Friday, November 5, 2010

Jane and the Madness of Lord Byron

I have been a fan of Jane (Austen that is) since I was in grade school and got Pride and Prejudice from the scholastic book fair thinking it was about racial prejudice - only to find out it was quite a different subject matter and style. Only later did I realize it was supposed to be funny. I've read all of her novels and her letters and some of the other stuff. And have seen a bunch of the movies - and Clueless - as well. The Jane Austen Book Club I found dreadful but the others were pretty good. Of her novels,  Emma is an especial favorite along with P and P and Persuasion.

Earlier this year I read Jane's Fame: How Jane Austen Conquered the World,' by Claire Harman (2010, Henry Holt. 277 pp. $26). Quite an engaging and witty look at Jane's life, ideas, and writing and her ever growing world of fans. The story of how her posthumous  reputation grew and changed and who liked her (Disraeli, Franz Fanon) and who didn't (the odious and over-wrought Charlotte Bronte)  is quite fun to read. I recommend it highly if you are an Austen fan. Here are some interesting  reviews:

Jane was not a dainty innocent village miss  but rather a knowledgeable professional writer who wanted and sought publication and fame, if at least initially, anonymously. Her life may have been rather retired and obscure but she lived during the tumultuous and lively Regency Period (read Georgiana Duchess of Devonshire by Amanda Foreman for a horrifying glimpse into the real life of the Regency ton) and she was involved in the events of her day and knew about high society although she chose not to write about it. Her brother Henry was married to a French countess whose first husband died on the guillotine, another brother was adopted by rich people, and two other brothers were admirals in the Royal Navy and fought in the Napoleonic Wars.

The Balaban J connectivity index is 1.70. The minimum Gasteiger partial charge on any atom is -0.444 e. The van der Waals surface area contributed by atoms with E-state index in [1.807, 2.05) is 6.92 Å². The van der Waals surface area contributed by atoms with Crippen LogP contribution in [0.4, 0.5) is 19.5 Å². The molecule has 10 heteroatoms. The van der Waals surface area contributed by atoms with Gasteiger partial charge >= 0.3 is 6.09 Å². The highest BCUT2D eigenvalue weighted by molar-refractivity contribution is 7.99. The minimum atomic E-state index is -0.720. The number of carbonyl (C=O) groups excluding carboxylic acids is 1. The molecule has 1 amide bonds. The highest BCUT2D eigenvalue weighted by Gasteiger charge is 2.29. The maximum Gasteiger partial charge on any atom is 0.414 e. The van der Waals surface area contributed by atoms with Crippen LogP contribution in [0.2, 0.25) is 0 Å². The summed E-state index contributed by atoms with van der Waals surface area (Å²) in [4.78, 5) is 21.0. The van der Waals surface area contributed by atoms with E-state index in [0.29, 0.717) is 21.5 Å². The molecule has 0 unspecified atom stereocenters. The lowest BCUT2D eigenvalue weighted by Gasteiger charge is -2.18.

In her book, Harman  is rather shocked (and apparently rather horrified) to find out that Stephanie Barron writes a crime novel series in which Jane Austen is the detective. As if it's almost as bad as Pride and Prejudice and Zombies! (a topic for another bog- not!).

I don't think that Harmon had read Stephanie Barron's Jane Austen series.   I have read  Barron's series at first with skepticism and then utter enjoyment. These are well researched, well-written, tightly plotted and historically interesting crime novels and the Jane Austen references, history, biography and wit are dead on. The dialogue is witty and quick and there are few false notes. Barron has done her homework; she's read all of the novels and letters and a great deal more besides that she references on her website. There is a certain element of fantasy that many Austen fans share - they want her to have a kicking romance worthy of her charm and wit but there is no evidence that she ever did. To that end Barron invented the wicked, ingenuous, and noble Lord Harold Trowbridge as Jane's mentor and rather slow-moving suitor. Of course this secret romance is doomed. We all know Jane never married, may have had brief romance or two,  and was only briefly engaged. It is also rather sad as she died young, at 41.

In the latest novel, she meets the poet Lord Byron in Brighton (and Barron freely admits there is no evidence she ever went to Brighton or met Byron). The novel is well plotted and full of well-developed fictionalized real characters (Byron, Lady Caro Lamb, Lady Oxford, the Prince Regent, Jane and Henry Austen) and fictional ones (the Earl and Countess Swithen). The setting is sparkling and vividly described. Well worth reading for the historical, literary, atypical detective crime novel sub-genre fans.

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